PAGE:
He warned: “If their rotting bodies are left by the roadside without being cleaned up, they can also cause rotting of surrounding foliage in your garden. »

Homeowners can discourage cicadas from laying eggs in younger trees by covering them with netting or cheesecloth throughout the spring and summer, Fowley suggested.

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“Larger, existing trees in your yard could benefit from a wrap or protection to prevent them from climbing and infesting the branches,” he said.

Wrapping the base of trees in foil or duct tape, Meek added, can “prevent the nymph form of the cicada from climbing the tree and becoming an adult.”

cicada graphic with garden tree

Decaying cicada bodies can cause surrounding foliage to rot, an expert has warned. (iStock)

“It is important to note that adults are flying insects and these barriers may have no effect on them,” he said.

Another method to reduce cicada numbers is to call out predators, Fowley said.

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“Encouraging predators, like birds, to come into the garden with bird food could also be a great way to reduce cicada numbers,” he said.

Despite popular belief, Meek stressed that cicadas are “not considered pests.”

cicada clinging to its molt

A diurnal cicada, Tibicen canicularis, clings to its nymphal exoskeleton after emerging from it in Toronto, Ontario, Canada, August 29, 2023. (Creative Touch Imaging Ltd./NurPhoto via Getty Images)

“Cicadas do not cause massive damage to plants and crops in their feeding habits,” he said.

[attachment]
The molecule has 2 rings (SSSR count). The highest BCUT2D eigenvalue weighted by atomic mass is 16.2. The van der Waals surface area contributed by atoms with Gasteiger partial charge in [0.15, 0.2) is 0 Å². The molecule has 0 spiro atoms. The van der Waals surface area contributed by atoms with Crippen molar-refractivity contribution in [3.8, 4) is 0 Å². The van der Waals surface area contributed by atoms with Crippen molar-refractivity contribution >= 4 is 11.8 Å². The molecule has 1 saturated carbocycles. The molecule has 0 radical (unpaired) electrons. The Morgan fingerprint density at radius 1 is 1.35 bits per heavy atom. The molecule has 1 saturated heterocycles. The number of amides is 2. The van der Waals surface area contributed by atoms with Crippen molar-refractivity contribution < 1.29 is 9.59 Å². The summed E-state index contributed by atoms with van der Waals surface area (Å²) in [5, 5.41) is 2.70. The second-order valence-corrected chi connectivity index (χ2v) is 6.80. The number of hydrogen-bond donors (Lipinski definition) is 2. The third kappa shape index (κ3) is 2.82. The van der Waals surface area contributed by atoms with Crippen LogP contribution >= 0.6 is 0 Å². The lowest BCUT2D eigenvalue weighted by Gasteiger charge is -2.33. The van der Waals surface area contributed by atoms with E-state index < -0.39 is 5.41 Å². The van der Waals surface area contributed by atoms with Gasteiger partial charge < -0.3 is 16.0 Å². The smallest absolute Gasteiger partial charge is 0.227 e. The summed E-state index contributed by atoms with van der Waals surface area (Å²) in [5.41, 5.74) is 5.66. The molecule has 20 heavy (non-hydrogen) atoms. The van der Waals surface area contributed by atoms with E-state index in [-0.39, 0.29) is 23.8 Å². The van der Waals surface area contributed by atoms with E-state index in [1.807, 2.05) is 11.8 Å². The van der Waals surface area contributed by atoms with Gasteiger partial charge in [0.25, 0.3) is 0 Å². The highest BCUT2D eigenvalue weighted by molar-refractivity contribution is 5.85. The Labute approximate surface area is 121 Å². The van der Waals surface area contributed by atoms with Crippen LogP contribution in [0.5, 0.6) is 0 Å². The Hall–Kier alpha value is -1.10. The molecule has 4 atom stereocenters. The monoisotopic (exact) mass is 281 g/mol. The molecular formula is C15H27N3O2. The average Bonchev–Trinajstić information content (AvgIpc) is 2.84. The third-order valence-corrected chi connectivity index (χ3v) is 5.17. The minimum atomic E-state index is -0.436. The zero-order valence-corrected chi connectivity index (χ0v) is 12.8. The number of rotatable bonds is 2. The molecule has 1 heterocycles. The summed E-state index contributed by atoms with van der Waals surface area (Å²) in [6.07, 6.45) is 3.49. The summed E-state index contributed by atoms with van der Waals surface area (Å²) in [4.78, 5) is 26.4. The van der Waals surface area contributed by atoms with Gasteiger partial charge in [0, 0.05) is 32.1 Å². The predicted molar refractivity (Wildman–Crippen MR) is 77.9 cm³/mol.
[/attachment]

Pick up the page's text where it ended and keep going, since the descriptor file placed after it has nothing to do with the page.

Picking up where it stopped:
“They can cause minor damage to young trees where they lay their eggs, but most trees recover quickly. Typically, [the insects are] noisy, but not dangerous or destructive.

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The reason cicadas are resurfacing this year is that many broods only come out to mate after “long periods of hibernation,” according to Fowley.

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“In 2024, two different generations will emerge at the same time,” he said. “A brood appears every 17 years, primarily in Illinois, and another appears elsewhere in the Midwest and Southeast every 13 years.”

The 13-year-old cicada, also known as Brood 19, has “one of the largest geographic emergences, spanning 14 states,” Meek noted.

A photo of a cicada on a leaf

Cicadas produce loud mating calls that can exceed 100 decibels. (Excel Pest Control Services)

“The 17-year cicada (also called Brood 13) will emerge in five Midwestern states,” he said.

Two states, Illinois and Indiana, will experience emergences of both broods.

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According to Fowley, cicadas from both broods are likely to appear in the following states: Alabama, Arkansas, Georgia, Illinois, Indiana, Iowa, Kentucky, Louisiana, Michigan, Mississippi, Missouri, North Carolina, Oklahoma, South Carolina, Tennessee, Wisconsin. and Virginia.

Sydney Borchers of Fox News Digital contributed to this report.

For more lifestyle articles, visit www.foxnews.com/lifestyle.